TO THE EDITOR
It was very interesting to read the recent paper by Toneman et al. We were pleased and enlightened by their excellent work. This retrospective trial included 148 patients who underwent surgery for suspected closed-loop small bowel obstruction; the sample size was adequate. After assessing several parameters, the authors concluded that older age and an American Society of Anesthesiologists score ≥ 3 were prediction factors of irreversible ischemia. We completely agree with their conclusions because their conclusions are reasonable in that both conditions are associated with an increased risk of reduced tissue blood supply. Thus, the manifestation and progression of intestinal ischemia is faster. Early surgical operation prevents necrosis that leads to bowel perforation causing severe peritonitis and subsequent severe sepsis. The topic is very interesting, and it prompts certain thoughts and observations.
Intestinal obstruction is a common clinical occurrence in the acute surgical setting, with an incidence ranging from 12% to 16%, and is a causative factor for morbidity and mortality worldwide (2%-8%). The most common causes of obstructive ileus of the small intestine are adhesions (60%-70%) and hernia incarceration (20%). The obstruction may be complete, partial, incarcerated or closed-loop type. Questions, such as whether there is an obstruction, where is it located, what is the cause, whether there is ischemia and which are the management choices? In addition to patient history, clinical examination, laboratory tests and plain abdominal radiogram, computed tomography (CT) is the gold standard, with a sensitivity and specificity up to 95%. CT findings include intestinal wall thickening (> 3 mm) and abnormal enhancement, edema of the mesentery, fluid in the mesentery and/or peritoneal cavity, dilatation of veins, a closed-loop obstruction or volvulus, and in advanced cases, intraperitoneal gas, mesenteric or even portal venous gas.
The term closed loop means obstruction of two parts of the intestinal loop at the same point, including the mesentery. The mucosa continues to produce secretions, causing distention and wall edema, followed by blood supply disturbances and ischemia. It is crucial to assess bowel viability during the operation. A pink, edematous and thickened bowel is at low risk for ischemia. Violaceous or cyanotic serosa should be kept warm and observed for 15 to 20 min. If perfusion is not improved and viability remains questionable, Doppler ultrasound or a fluorescein dye should be used to evaluate the blood supply.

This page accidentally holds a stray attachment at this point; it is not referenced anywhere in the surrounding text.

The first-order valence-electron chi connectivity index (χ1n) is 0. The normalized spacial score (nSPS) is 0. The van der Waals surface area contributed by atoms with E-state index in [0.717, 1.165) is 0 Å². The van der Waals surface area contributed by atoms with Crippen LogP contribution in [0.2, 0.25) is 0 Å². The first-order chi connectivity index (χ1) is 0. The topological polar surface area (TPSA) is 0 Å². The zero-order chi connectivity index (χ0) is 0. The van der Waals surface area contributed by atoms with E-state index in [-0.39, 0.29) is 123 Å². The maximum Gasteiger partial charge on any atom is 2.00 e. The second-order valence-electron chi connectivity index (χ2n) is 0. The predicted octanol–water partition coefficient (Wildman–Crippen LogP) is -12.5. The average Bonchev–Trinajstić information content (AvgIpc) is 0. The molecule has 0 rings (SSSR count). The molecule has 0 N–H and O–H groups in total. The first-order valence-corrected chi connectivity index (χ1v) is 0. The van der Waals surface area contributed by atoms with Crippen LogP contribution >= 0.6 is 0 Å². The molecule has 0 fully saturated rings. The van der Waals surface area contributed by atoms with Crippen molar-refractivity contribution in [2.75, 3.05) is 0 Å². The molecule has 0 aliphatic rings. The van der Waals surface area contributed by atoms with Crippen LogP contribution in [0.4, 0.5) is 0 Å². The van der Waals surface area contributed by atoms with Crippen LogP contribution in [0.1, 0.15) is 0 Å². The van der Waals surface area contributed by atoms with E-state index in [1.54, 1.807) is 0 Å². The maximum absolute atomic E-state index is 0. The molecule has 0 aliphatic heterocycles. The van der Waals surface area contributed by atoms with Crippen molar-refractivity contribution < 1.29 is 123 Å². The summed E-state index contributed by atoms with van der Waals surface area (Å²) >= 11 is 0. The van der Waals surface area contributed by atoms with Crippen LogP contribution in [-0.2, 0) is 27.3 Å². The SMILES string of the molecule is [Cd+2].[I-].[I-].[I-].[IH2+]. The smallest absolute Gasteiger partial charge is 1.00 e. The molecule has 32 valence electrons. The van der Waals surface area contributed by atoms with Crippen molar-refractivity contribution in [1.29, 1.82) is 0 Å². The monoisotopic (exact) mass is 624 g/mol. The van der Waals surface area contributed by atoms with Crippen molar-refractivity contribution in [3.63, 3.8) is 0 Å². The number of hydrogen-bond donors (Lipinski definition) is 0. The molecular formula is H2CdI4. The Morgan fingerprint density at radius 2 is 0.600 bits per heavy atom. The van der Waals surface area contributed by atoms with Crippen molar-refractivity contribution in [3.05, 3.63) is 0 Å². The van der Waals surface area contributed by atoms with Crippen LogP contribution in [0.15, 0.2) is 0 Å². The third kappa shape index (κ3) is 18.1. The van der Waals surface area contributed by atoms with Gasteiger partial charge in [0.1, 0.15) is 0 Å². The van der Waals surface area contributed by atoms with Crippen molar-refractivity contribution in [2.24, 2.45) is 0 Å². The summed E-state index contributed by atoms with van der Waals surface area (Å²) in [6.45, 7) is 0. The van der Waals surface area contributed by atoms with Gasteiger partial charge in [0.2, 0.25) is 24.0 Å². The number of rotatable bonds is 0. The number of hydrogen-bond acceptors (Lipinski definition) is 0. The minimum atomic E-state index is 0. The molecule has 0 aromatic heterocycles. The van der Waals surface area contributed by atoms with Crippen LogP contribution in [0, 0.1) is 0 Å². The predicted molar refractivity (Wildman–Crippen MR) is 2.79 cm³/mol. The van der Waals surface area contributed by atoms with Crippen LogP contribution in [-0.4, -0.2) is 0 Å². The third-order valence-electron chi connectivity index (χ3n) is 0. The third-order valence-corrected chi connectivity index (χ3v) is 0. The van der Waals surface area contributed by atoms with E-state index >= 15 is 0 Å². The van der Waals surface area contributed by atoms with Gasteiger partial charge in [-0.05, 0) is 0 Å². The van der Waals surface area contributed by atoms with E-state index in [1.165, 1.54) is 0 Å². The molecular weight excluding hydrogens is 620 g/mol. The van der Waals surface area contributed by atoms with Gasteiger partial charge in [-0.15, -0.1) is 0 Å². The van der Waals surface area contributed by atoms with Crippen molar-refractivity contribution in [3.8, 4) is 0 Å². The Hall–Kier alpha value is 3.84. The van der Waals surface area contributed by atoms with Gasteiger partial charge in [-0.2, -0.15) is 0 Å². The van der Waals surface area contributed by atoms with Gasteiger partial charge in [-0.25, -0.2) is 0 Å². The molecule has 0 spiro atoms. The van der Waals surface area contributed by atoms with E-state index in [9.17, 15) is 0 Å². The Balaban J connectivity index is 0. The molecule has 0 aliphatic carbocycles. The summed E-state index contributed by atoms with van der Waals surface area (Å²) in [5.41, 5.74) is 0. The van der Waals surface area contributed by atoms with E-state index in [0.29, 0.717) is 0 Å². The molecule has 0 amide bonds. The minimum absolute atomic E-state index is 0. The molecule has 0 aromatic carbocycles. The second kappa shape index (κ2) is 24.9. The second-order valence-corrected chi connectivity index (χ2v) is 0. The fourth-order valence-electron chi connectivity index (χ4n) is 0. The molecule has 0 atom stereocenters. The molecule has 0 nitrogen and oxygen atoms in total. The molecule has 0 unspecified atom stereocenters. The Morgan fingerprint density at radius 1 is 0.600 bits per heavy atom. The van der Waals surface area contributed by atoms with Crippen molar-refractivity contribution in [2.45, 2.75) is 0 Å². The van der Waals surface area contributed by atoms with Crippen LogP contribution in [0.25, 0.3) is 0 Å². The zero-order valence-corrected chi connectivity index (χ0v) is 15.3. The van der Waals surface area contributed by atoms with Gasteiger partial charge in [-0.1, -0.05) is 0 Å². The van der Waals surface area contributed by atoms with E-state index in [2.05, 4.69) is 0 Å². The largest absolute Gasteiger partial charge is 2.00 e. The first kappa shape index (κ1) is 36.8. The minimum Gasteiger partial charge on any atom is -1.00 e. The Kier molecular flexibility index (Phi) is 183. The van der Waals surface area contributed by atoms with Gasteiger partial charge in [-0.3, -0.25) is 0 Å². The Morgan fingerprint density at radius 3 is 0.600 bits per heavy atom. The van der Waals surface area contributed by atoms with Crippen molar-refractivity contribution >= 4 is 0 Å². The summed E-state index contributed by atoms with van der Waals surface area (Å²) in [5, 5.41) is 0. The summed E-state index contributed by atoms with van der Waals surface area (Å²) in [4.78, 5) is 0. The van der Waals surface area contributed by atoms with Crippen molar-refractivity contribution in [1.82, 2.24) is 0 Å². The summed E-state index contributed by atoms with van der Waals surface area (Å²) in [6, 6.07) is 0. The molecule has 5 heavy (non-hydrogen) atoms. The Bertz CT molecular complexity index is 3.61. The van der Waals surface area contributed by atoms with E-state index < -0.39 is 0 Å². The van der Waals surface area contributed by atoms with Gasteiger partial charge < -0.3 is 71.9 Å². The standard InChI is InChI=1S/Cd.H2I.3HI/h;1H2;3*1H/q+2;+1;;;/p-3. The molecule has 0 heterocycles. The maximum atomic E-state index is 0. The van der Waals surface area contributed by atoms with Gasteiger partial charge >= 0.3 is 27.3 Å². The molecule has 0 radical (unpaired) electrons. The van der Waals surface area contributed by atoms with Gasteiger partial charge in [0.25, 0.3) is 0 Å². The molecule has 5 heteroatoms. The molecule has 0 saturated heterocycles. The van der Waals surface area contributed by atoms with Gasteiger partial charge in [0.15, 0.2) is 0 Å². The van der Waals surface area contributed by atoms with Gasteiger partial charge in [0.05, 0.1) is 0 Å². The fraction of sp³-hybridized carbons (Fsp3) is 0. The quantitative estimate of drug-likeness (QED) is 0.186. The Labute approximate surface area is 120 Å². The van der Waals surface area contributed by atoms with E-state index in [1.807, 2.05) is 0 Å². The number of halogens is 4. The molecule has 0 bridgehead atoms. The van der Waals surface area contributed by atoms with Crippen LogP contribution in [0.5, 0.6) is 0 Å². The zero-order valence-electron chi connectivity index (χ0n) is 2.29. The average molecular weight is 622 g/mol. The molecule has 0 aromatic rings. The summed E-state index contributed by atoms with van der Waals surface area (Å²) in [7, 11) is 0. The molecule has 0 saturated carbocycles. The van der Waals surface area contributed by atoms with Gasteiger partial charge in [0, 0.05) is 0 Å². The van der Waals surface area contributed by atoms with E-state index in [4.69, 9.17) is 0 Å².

There has been no preoperative finding of an ideal biomarker for predicting the outcome. C-reactive protein (CRP) is a useful biomarker that may predict the clinical course[4,5]. Levels higher than 50 mg/L indicate moderate inflammation and levels above 150 mg/L indicate potential necrosis. Nevertheless, clinicians should obtain CT scans of obstructive ileus; in such cases, imaging should be performed immediately without delay. However, the ratio of CRP to albumin (CRP/Alb) is the most accurate indicator for predicting the severity of inflammation and the outcome, as recently reported. Values of CRP/Alb > 1.32 have a sensitivity of 94% and specificity of 70% for intestinal ischemia. Other markers, including L-lactate, D-dimers, white blood count, neutrophil/lymphocyte ratio (NLR) and platelet/lymphocyte ratio (PLR), have no particular prognostic value[4,5,7]. Otherwise, in another study, NLR > 4.5 and PLR > 157 were independent predictors of outcome. The univariate analysis showed that leukocyte and neutrophil counts were predictors of mortality, and the multivariate analysis showed that age was a predictor of mortality.
Endothelin 1 (ET-1) is a vasoconstrictive peptide derived from vessel endothelium that has been used as a biomarker of ischemic damage severity in experimental models[9-11] but also occasionally in clinical studies, in which it is increased in mesenteric ischemia[12,13]. ET-1 and CRP must be more often assessed in daily practice as markers of small bowel ischemia.
Other experimental biomarkers of ischemia include tumor necrosis factor-alpha, P-selectin, antithrombin III, and intracellular adhesion molecule-1. Research is focused on these biomarkers and may indicate a future perspective. Treatment to avoid both an unnecessary operation and a missed diagnosis of bowel ischemia must be carefully decided. A prediction model has been introduced for the latter, indicating surgical management instead of conservative management. Surgical management is indicated for CT findings, including intraperitoneal free fluid, mesenteric edema and lack of small bowel feces signs, and a history of vomiting. In conclusion, a closed-loop small intestinal obstruction must be excluded in the initial stage of an investigation. Acute phase proteins and cooperation between surgeons and radiologists is important, since a prompt operation ensures a better outcome.